18 Unconventional Essays on the Nature of Mathematics
Advance praise for 18 Unconventional Essays on the Nature of Mathematics: "I was pleasantly surprised to find that this book does not treat mathematics as dessicated formal logic but as a living organism, immediately recognizable to any working mathematician." - Sir Michael Atiyah, Univers...
New York, NY
Springer New York
|Edition:||1st ed. 2006|
|Collection:||Springer eBooks 2005- - Collection details see MPG.ReNa|
|Summary:||Advance praise for 18 Unconventional Essays on the Nature of Mathematics: "I was pleasantly surprised to find that this book does not treat mathematics as dessicated formal logic but as a living organism, immediately recognizable to any working mathematician." - Sir Michael Atiyah, University of Edinburgh "A wonderful collection of essays on the philosophy of mathematics, some by mathematicians, others by philosophers, and all having significant things to say. Most readers will be informed, some will be infuriated, but all will be stimulated." - John H. Conway, John von Neumann Distinguished Professor of Mathematics, Princeton University This startling new collection of essays edited by Reuben Hersh contains frank facts and opinions from leading mathematicians, philosophers, sociologists, cognitive scientists, and even an anthropologist.|
Each essay provides a challenging and thought-provoking look at recent advances in the philosophy of mathematics, demonstrating the possibilities of thinking fresh, sticking close to actual practice, and fearlessly letting go of standard shibboleths. The following essays are included: * Alfred Renyi: Socratic Dialogue * Carlo Cellucci: Filosofia e Matematica, introduction * William Thurston: On Proof and Progress in Mathematics * Andrew Aberdein: The Informal Logic of Mathematical Proof * Yehuda Rav: Philosophical Problems of Mathematics in Light of Evolutionary Epistemology * Brian Rotman: Towards a Semiotics of Mathematics * Donald Mackenzie: Computers and the Sociology of Mathematical Proof * Terry Stanway: From G.H.H.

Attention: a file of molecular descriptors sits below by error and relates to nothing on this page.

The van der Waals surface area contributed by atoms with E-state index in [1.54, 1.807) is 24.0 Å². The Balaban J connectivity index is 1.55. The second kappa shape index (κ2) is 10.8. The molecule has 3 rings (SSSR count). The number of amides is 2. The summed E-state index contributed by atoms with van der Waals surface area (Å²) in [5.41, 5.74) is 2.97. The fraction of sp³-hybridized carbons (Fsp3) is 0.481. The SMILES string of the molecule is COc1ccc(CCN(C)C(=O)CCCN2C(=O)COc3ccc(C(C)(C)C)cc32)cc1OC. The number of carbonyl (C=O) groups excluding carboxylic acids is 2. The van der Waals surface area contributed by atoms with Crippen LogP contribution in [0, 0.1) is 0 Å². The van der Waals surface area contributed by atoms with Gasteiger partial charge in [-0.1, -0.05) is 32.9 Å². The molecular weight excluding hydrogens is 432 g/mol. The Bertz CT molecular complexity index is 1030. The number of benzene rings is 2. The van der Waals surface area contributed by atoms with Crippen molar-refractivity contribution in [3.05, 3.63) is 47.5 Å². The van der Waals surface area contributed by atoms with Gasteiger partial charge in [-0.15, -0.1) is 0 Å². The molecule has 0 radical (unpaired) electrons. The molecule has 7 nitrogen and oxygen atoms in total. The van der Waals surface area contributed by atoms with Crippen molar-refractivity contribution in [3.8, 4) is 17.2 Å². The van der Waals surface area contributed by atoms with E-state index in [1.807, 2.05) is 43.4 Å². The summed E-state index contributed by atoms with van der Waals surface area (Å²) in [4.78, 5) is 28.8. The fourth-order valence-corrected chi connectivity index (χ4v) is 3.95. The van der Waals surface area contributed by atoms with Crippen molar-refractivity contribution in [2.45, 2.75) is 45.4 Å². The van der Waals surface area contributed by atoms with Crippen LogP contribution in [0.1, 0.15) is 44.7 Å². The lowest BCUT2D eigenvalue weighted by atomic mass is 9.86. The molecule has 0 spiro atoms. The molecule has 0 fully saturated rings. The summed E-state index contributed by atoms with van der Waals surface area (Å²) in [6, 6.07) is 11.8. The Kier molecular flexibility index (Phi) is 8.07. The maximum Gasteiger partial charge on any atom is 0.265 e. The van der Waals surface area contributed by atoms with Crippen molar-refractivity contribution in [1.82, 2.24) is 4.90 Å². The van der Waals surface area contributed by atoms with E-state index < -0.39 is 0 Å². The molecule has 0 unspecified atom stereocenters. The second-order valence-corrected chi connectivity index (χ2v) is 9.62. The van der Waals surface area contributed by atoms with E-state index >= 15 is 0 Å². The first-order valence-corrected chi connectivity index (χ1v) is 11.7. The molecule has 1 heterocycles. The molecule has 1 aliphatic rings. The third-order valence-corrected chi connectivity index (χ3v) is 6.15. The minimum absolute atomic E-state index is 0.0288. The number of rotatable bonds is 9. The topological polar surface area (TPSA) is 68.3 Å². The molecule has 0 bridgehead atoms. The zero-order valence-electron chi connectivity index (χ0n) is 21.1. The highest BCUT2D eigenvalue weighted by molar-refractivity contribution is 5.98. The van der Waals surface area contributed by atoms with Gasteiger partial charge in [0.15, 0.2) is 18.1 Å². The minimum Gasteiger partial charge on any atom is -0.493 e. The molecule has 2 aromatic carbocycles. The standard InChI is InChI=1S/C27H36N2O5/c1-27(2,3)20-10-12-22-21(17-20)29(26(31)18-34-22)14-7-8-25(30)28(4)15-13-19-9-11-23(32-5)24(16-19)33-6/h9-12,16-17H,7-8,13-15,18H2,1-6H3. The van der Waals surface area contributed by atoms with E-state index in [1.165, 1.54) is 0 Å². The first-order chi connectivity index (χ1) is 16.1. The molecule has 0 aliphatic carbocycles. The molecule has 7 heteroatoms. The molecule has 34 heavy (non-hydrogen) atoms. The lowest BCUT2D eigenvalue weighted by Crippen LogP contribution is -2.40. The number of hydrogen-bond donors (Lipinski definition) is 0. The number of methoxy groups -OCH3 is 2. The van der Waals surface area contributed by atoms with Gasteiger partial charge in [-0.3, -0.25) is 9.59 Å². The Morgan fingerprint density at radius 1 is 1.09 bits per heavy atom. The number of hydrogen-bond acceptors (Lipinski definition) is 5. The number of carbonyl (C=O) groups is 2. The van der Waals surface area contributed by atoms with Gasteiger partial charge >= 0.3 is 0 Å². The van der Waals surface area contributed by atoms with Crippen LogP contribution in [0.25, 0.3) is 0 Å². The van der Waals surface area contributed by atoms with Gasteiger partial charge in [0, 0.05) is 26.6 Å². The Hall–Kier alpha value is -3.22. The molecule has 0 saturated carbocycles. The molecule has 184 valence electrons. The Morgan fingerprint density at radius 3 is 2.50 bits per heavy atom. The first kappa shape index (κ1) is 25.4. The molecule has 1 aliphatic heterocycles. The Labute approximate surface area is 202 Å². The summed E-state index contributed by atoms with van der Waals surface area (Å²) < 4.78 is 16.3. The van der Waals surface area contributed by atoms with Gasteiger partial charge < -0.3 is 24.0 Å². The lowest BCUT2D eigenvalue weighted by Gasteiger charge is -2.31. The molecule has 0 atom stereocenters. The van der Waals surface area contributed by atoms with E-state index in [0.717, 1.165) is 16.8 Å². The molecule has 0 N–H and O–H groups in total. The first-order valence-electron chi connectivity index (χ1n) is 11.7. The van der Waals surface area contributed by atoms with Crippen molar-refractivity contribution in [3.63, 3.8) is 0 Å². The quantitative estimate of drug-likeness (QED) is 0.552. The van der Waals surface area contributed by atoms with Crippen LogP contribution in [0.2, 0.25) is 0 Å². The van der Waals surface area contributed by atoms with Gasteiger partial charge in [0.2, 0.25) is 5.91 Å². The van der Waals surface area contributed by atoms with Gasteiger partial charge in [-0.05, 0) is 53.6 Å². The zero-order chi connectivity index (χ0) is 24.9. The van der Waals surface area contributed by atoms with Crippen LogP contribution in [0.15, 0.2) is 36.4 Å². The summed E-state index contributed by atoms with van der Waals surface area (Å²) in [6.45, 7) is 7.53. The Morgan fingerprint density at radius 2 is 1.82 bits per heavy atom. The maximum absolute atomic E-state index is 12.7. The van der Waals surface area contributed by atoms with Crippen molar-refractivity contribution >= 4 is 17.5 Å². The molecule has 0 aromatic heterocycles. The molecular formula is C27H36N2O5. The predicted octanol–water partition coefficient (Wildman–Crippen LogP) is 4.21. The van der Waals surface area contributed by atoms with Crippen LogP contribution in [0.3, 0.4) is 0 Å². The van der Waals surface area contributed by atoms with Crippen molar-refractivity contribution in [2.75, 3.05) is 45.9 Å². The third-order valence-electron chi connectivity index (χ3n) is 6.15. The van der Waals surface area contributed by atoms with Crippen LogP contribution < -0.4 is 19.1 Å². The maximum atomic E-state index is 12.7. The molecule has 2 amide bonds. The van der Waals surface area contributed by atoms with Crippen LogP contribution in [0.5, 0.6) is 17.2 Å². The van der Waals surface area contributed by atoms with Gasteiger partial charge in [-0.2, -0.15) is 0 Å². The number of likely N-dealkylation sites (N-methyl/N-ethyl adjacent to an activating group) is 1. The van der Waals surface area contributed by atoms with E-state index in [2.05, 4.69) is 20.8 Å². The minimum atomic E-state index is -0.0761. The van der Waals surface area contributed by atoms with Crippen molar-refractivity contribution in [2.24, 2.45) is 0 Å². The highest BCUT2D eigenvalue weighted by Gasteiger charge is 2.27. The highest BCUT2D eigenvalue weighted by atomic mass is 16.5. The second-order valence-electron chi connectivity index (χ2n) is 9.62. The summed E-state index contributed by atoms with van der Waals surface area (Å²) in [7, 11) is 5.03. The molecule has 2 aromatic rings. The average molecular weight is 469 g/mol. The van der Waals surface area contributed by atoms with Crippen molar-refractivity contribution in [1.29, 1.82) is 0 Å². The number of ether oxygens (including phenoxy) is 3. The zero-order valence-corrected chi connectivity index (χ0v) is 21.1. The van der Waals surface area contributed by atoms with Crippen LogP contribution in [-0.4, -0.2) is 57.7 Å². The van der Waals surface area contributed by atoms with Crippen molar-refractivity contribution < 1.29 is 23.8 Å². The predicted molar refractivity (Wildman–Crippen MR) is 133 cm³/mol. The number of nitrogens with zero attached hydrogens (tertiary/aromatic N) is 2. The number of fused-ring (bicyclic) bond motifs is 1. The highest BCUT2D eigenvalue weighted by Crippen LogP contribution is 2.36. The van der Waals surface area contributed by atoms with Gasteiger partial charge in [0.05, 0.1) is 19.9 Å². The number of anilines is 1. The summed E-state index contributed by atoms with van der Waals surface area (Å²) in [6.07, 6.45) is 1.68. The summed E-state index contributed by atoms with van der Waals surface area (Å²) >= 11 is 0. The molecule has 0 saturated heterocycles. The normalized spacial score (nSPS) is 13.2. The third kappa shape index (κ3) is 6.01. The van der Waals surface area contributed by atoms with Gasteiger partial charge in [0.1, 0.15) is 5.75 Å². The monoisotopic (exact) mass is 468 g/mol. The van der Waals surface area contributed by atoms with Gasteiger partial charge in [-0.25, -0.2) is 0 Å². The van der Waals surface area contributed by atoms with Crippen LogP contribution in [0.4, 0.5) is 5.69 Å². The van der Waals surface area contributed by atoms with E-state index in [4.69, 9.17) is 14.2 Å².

and Littlewood to XML and Maple: Changing Needs and Expectations in Mathematical Knowledge Management * Rafael Nunez: Do Numbers Really Move? * Timothy Gowers: Does Mathematics Need a Philosophy? * Jody Azzouni: How and Why Mathematics is a Social Practice * Gian-Carlo Rota: The Pernicious Influence of Mathematics Upon Philosophy * Jack Schwartz: The Pernicious Influence of Mathematics on Science * Alfonso Avila del Palacio: What is Philosophy of Mathematics Looking For? * Andrew Pickering: Concepts and the Mangle of Practice: Constructing Quaternions * Eduard Glas: Mathematics as Objective Knowledge and as Human Practice * Leslie White: The Locus of Mathematical Reality: An Anthropological Footnote * Reuben Hersh: Inner Vision, Outer Truth
|Physical Description:||XXII, 326 p. 10 illus online resource|